The nice thing about traveling is that you have the opportunity to get to know other countries and people. All parts of the world have different traditions and customs. It is important to be open to these habits and to get to know the culture and history of a country. On Sunday, the delegation therefore went to Gorée Island, a memorial to the hundreds of thousands of African men, women and children who had been sold into slavery.

Culture and history are part of identity
At a first glance, it seems strange that a delegation from Germany dedicated to working with African partners in the field of green energy would make a stop on an island. But it is not as outlandish as it sounds. A country’s culture and history determine to a significant extent how people behave, how they think and how they feel. In a cooperation from which both partners are to benefit, it is therefore important to understand each other’s mindsets.

The island of Gorée, located off the coast of Senegal, near Dakar, is a monument that stands for a profound cut into the African soul: Slavery. It is considered that from the 15th to the 19th century, Gorée was the largest slave trading center on the African coast. Successively the Portuguese, the Dutch, the English and the French ruled the island. Very impressive is the contrast between the architecture of the gloomy slave quarters and the elegant houses of the slave traders. Today the place serves not to forget this dark chapter of history and to value the awareness of the identity of African countries and their residents.

From history to the present
When exploring a country, however, history is not the only important element; the future is equally, if not more, important. The future is the young men and women around the world who are just beginning to plan their lives. Among them, of course, are the students of the International Master’s Program in Energy and Green Hydrogen (IMP-EGH). All students currently studying in Senegal in Track 3 Economics and Policies accompanied the delegation. Experiencing their perspective on life, the future and of course the current Master’s programme enriched the trip immensely. In this way, the history of the visited location was mixed with the students’ view of the present and future.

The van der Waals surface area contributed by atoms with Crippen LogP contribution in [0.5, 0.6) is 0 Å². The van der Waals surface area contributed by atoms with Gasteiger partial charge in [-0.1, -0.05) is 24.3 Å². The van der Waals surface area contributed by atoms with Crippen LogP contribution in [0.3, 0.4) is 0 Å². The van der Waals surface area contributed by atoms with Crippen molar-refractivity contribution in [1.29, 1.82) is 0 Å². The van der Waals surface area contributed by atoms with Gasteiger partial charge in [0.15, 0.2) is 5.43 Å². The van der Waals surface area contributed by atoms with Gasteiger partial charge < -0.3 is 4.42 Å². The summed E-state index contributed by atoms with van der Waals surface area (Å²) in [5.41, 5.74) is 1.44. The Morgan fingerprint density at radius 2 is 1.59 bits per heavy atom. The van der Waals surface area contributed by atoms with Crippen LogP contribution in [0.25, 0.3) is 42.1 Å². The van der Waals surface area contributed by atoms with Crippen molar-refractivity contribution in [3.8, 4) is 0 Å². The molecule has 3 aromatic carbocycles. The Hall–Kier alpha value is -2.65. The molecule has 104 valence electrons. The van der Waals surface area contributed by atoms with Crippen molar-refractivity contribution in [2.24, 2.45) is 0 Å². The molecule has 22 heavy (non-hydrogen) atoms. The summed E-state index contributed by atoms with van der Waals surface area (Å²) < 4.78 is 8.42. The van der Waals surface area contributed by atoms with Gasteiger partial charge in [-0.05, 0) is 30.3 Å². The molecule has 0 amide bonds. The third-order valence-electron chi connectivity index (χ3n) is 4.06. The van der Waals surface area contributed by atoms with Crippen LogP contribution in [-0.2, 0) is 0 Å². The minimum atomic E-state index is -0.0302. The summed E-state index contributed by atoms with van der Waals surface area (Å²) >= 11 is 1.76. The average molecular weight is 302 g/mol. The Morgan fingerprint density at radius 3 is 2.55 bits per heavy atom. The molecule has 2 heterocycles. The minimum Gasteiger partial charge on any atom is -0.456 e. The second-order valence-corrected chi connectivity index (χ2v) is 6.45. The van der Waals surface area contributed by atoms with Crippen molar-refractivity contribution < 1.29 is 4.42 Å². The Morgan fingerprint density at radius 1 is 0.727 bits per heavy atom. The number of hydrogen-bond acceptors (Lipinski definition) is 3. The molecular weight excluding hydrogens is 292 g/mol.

German Pünktlichkeit or African Serenity?

Summing up, there was one important lesson of the day: sometimes it takes active queuing to get ahead, and when that doesn’t work, composure helps. While waiting for the ferry that would take everyone back to the mainland, it became apparent that you can have wonderful experiences when things don’t work out as punctually as planned after all. The rather reluctant, wait-and-see approach to the ferry dock resulted in extra time spent on Gorée Island that had not been planned. In other words, the ferry was full, as sometimes you do have to jostle a bit if you want to get a seat.

The extra time gained, however, led to the fact that in addition to the guided tour, in the morning, there was also a little time for strolling and looking on your own.

More articles on this topic:

Imparting knowledge, getting closer to people, discovering foreign countries:

International cooperation as a carrier of hope:

Internationality at it’s best or achieving great goals together:

Road trip in African style:

About Sabine Clemens

Sabine Clemens ist Pressereferentin für den Fachbereich Nationale und Internationale Beziehungen in der Unternehmensentwicklung. Daher schreibt sie in diesem Blog über die verschiedensten Themen der Internationalität. --- Sabine Clemens is press officer for National and International Relations in the department of Corporate Development. She therefore writes about a wide variety of topics relating to internationality in this blog.

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